Jon Hilsenrath of The Wall Street Journal reports on the most offbeat papers of this year’s American Economic Association meetings. One of our favorites — in light of our recent “Are Gay Men Really Rich?” podcast — is this one:
FIND A NEW “GAYBORHOOD” FOR BETTER HOUSING RETURNS
Janice Madden of the University of Pennsylvania and Matthew Ruther of the University of Colorado studied census tract data and the American Community Survey to examine the locations of gay male and lesbian partnerships in 38 large U.S. cities. They found that census tracts that start the decade with more gay men experienced significantly greater growth in household incomes and, in the Northeast and West, also greater population growth over the next decade than those census tracts with fewer gay men. Census tracts with more lesbians at the start of the decade saw no difference in population or income growth.
Another favorite examines the long-term outcomes of children conceived during heat waves. Read More »
Our “Folly of Prediction” podcast made these basic points:
Fact: Human beings love to predict the future.
Fact: Human beings are not very good at predicting the future.
Fact: Because the incentives to predict are quite imperfect — bad predictions are rarely punished — this situation is unlikely to change.
A couple of recent cases in point:
The National Oceanic and Atmospheric Administration predicted a particularly bad Atlantic hurricane season this year but, thankfully, were wrong, as noted by Dan Amira in New York magazine. It is hard to imagine that many people are unhappy about that.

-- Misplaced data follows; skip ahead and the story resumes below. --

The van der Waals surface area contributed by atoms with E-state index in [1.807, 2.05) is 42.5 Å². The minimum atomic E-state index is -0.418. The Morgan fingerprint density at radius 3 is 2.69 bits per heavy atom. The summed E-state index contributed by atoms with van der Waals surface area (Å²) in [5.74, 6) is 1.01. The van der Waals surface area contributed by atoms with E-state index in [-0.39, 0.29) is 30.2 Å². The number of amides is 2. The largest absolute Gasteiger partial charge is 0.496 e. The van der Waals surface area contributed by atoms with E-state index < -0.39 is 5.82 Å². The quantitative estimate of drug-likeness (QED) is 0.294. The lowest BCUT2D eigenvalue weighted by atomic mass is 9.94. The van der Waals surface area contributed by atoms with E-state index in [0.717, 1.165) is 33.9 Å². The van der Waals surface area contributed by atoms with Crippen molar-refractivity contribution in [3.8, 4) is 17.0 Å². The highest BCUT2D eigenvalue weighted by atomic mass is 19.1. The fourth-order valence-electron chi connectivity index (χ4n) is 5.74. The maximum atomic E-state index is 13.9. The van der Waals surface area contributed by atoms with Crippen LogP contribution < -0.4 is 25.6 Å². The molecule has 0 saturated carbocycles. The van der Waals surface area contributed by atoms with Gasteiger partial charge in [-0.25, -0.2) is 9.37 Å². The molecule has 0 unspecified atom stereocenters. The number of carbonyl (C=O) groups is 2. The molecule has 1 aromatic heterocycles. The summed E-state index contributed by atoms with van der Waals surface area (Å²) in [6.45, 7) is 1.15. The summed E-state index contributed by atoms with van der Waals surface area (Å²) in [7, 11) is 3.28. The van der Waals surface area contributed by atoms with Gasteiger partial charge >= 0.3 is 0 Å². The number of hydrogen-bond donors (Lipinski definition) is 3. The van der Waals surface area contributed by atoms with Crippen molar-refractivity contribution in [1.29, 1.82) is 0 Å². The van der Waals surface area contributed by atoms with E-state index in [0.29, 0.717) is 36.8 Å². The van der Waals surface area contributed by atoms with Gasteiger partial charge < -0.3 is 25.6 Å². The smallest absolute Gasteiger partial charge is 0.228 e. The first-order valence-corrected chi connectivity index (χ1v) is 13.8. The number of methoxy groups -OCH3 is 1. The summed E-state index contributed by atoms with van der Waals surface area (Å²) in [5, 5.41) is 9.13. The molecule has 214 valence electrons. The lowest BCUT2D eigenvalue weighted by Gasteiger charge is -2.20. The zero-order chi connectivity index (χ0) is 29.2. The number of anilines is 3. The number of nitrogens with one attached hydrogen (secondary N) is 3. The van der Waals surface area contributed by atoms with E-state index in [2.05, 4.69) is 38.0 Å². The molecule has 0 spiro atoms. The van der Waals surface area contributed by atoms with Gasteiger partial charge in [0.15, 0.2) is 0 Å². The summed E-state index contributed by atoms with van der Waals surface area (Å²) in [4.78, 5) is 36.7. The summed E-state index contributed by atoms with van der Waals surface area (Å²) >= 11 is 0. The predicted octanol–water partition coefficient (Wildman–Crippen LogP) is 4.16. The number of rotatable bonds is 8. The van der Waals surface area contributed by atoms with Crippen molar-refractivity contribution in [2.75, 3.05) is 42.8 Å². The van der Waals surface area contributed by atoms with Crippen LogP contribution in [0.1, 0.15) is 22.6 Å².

We’ve written in the past about how weather can have a surprisingly strong effect on things like civil war and riots. (Short story: rioters don’t like getting rained on and droughts can start a war.)
The political scientist Peter Kurrild-Klitgaard has a new paper on the topic in Public Choice (abstract; PDF) called “It’s the Weather, Stupid! Individual Participation in Collective May Day Demonstrations.” The bolding is mine:
“We investigate the possible explanations for variations in aggregate levels of participation in large-scale political demonstrations. A simple public choice inspired model is applied to data derived from the annual May Day demonstrations of the Danish labor movement and socialist parties taking place in Copenhagen in the period 1980–2011. The most important explanatory variables are variations in the weather conditions and consumer confidence, while political and socio-economic conditions exhibit no robust effects. As such accidental or non-political factors may be much more important for collective political action than usually acknowledged and possibly make changes in aggregate levels of political support seem erratic and unpredictable.”
The weather — its effects on the environment, behavior, sports, and society — has long been of interest to Freakonomics. Now a new working paper from Warren Anderson, Noel D. Johnson, and Mark Koyama explores the effects of cold growing seasons on discrimination against Jewish communities between 1100 and 1800:
What factors caused the persecution of minorities in medieval and early modern Europe? We build a model that predicts that minority communities were more likely to be expropriated in the wake of negative income shocks. We then use panel data consisting of 785 city-level expulsions of Jews from 933 European cities between 1100 and 1800 to test the implications of the model. We use the variation in city-level temperature to test whether expulsions were associated with colder growing seasons. We find that a one standard deviation decrease in average growing season temperature in the fifteenth and sixteenth centuries was associated with a one to two percentage point increase in the likelihood that a Jewish community would be expelled. Drawing on our model and on additional historical evidence we argue that the rise of state capacity was one reason why this relationship between negative income shocks and expulsions weakened after 1600.